Peggy randomly takes either path A or B, while Victor waits outside Victor chooses an exit way Peggy faithfully appears at the exit Victor names There is a long-familiar narrative presenting the fundamental ideas of zero-knowledge proof, first published by Jean-Jacques Quisquater and others in their paper “ How to Explain Zero-Knowledge Protocols to Your Children ”. [ 4 ] It is park commit to label the two parties in a zero-knowledge proof as Peggy ( the **prover** of the instruction ) and Victor ( the **verifier** of the instruction ). In this fib, Peggy has uncovered the secret son used to open a magic trick door in a cave. The cave is shaped like a closed chain, with the entrance on one side and the magic door blocking the opposite side. winner wants to know whether Peggy knows the mysterious parole ; but Peggy, being a very private person, does not want to reveal her cognition ( the secret word ) to Victor or to reveal the fact of her cognition to the world in general. They label the leave and right paths from the entrance A and B. First, Victor waits outside the cave as Peggy goes in. Peggy takes either path A or B ; Victor is not allowed to see which path she takes. then, Victor enters the cave and shouts the name of the path he wants her to use to return, either A or B, chosen at random. Providing she very does know the magic word, this is easy : she opens the door, if necessary, and returns along the desire path. however, presuppose she did not know the discussion. then, she would merely be able to return by the named path if Victor were to give the appoint of the lapp path by which she had entered. Since Victor would choose A or B at random, she would have a 50 % gamble of guessing correctly. If they were to repeat this antic many times, say 20 times in a row, her probability of successfully anticipating all of Victor ‘s requests would become vanishingly little ( 1 in 220, or very approximately 1 in a million ). frankincense, if Peggy repeatedly appears at the exit Victor name, he can conclude that it is highly probable that Peggy does, in fact, know the secret word. One side note with deference to third-party observers : even if Victor is wearing a concealed camera that records the whole transaction, the alone thing the television camera will record is in one sheath Victor shouting “ A ! ” and Peggy appearing at A or in the other case Victor shouting “ B ! ” and Peggy appearing at B. A recording of this type would be trivial for any two people to fake ( requiring only that Peggy and Victor agree ahead on the sequence of A ‘s and B ‘s that Victor will shout ). Such a recording will surely never be convincing to anyone but the original participants. In fact, even a person who was present as an perceiver *at the original experiment* would be unconvinced, since Victor and Peggy might have orchestrated the whole “ experiment ” from beginning to finish. far poster that if Victor chooses his vitamin a ‘s and B ‘s by flipping a coin on-camera, this protocol loses its zero-knowledge property ; the on-camera coin impudent would credibly be convincing to any person watching the record later. thus, although this does not reveal the secret news to Victor, it does make it possible for Victor to convince the world in general that Peggy has that knowledge—counter to Peggy ‘s state wishes. however, digital cryptography by and large “ flip coins ” by relying on a pseudo-random count generator, which is akin to a mint with a fixed practice of heads and tails known only to the coin ‘s owner. If Victor ‘s coin behaved this means, then again it would be possible for Victor and Peggy to have faked the “ experiment ”, so using a pseudo-random number generator would not reveal Peggy ‘s cognition to the universe in the same way that using a flip mint would. Notice that Peggy could prove to Victor that she knows the magic trick word, without revealing it to him, in a one trial. If both Victor and Peggy go in concert to the mouth of the cave, Victor can watch Peggy go in through A and come out through B. This would prove with certainty that Peggy knows the charming bible, without revealing the charming bible to Victor. however, such a proof could be observed by a third base party, or recorded by Victor and such a proof would be convincing to anybody. In other words, Peggy could not refute such proof by claiming she colluded with Victor, and she is consequently no longer in manipulate of who is mindful of her cognition .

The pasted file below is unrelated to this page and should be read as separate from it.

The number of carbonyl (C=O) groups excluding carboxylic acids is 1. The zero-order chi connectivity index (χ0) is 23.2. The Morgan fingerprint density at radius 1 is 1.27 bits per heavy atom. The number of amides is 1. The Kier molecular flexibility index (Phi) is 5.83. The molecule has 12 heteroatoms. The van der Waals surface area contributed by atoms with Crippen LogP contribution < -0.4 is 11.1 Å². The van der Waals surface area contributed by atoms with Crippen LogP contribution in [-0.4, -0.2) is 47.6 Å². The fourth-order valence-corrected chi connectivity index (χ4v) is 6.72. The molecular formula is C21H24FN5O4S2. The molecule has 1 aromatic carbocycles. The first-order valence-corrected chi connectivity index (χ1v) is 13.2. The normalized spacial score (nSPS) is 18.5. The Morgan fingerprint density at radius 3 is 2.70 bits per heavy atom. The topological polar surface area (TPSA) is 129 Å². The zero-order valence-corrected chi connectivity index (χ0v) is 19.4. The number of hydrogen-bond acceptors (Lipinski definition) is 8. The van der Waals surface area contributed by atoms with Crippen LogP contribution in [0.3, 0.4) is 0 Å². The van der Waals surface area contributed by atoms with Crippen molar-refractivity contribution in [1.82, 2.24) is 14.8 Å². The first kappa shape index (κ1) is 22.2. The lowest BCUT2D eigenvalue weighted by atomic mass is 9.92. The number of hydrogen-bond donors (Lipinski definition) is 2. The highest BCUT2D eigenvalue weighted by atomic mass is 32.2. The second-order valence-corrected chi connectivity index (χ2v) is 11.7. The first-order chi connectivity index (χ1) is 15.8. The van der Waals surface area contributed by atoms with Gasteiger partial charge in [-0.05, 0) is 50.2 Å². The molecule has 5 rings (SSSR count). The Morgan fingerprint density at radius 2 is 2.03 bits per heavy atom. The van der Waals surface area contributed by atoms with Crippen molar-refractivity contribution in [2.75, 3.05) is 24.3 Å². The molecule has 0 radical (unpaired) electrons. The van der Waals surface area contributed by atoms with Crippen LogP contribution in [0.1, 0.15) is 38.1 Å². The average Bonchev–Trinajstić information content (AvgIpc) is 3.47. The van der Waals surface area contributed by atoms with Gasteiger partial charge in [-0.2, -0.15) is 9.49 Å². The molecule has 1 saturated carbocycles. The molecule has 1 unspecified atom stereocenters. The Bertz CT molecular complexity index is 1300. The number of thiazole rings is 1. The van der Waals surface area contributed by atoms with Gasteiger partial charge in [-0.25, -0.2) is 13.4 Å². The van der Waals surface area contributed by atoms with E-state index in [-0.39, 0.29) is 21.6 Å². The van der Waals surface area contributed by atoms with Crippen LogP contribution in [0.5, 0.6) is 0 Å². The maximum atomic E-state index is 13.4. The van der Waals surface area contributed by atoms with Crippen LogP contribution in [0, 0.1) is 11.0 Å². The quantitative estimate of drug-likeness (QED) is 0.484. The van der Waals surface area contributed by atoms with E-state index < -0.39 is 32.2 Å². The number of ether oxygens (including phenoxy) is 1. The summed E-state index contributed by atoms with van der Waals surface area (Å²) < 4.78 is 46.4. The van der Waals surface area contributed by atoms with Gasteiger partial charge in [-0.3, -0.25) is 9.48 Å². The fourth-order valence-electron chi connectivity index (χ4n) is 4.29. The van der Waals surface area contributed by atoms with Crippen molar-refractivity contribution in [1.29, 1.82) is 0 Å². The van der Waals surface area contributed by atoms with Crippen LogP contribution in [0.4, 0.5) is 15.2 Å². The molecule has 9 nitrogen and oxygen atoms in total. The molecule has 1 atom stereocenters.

### Two balls and the color-blind ally [edit ]